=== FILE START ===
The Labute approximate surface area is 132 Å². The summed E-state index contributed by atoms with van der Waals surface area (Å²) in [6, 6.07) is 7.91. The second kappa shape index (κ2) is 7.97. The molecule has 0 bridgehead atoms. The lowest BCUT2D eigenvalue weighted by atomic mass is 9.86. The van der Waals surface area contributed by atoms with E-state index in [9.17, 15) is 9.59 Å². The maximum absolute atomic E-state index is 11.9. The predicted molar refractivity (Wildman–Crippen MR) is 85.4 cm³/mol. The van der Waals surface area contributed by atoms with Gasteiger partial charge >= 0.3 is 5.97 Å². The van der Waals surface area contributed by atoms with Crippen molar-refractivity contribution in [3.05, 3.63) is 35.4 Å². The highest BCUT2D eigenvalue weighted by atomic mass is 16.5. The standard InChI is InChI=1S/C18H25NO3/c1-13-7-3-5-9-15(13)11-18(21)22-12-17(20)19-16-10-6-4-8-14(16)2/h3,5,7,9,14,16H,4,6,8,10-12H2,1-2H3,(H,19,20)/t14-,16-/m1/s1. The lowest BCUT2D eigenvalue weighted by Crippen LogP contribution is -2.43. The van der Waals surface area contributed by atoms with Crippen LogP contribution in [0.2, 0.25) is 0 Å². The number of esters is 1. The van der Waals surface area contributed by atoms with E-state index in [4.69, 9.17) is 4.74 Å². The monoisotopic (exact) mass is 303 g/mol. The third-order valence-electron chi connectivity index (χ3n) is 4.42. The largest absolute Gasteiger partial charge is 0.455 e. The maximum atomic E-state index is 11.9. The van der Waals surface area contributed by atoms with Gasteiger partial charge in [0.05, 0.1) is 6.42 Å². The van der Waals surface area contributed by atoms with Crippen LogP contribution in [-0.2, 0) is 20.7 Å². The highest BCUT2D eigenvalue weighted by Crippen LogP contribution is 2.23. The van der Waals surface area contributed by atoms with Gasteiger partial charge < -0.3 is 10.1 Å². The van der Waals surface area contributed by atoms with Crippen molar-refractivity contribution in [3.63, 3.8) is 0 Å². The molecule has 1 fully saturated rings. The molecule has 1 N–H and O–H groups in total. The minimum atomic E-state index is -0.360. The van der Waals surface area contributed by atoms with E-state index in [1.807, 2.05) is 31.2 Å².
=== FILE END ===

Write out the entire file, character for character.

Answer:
The Labute approximate surface area is 132 Å². The summed E-state index contributed by atoms with van der Waals surface area (Å²) in [6, 6.07) is 7.91. The second kappa shape index (κ2) is 7.97. The molecule has 0 bridgehead atoms. The lowest BCUT2D eigenvalue weighted by atomic mass is 9.86. The van der Waals surface area contributed by atoms with E-state index in [9.17, 15) is 9.59 Å². The maximum absolute atomic E-state index is 11.9. The predicted molar refractivity (Wildman–Crippen MR) is 85.4 cm³/mol. The van der Waals surface area contributed by atoms with Gasteiger partial charge >= 0.3 is 5.97 Å². The van der Waals surface area contributed by atoms with Crippen molar-refractivity contribution in [3.05, 3.63) is 35.4 Å². The highest BCUT2D eigenvalue weighted by atomic mass is 16.5. The standard InChI is InChI=1S/C18H25NO3/c1-13-7-3-5-9-15(13)11-18(21)22-12-17(20)19-16-10-6-4-8-14(16)2/h3,5,7,9,14,16H,4,6,8,10-12H2,1-2H3,(H,19,20)/t14-,16-/m1/s1. The lowest BCUT2D eigenvalue weighted by Crippen LogP contribution is -2.43. The van der Waals surface area contributed by atoms with Crippen LogP contribution in [0.2, 0.25) is 0 Å². The number of esters is 1. The van der Waals surface area contributed by atoms with E-state index in [4.69, 9.17) is 4.74 Å². The monoisotopic (exact) mass is 303 g/mol. The third-order valence-electron chi connectivity index (χ3n) is 4.42. The largest absolute Gasteiger partial charge is 0.455 e. The maximum atomic E-state index is 11.9. The van der Waals surface area contributed by atoms with Gasteiger partial charge in [0.05, 0.1) is 6.42 Å². The van der Waals surface area contributed by atoms with Crippen LogP contribution in [-0.2, 0) is 20.7 Å². The highest BCUT2D eigenvalue weighted by Crippen LogP contribution is 2.23. The van der Waals surface area contributed by atoms with Gasteiger partial charge < -0.3 is 10.1 Å². The van der Waals surface area contributed by atoms with Crippen molar-refractivity contribution in [3.63, 3.8) is 0 Å². The molecule has 1 fully saturated rings. The molecule has 1 N–H and O–H groups in total. The minimum atomic E-state index is -0.360. The van der Waals surface area contributed by atoms with E-state index in [1.807, 2.05) is 31.2 Å².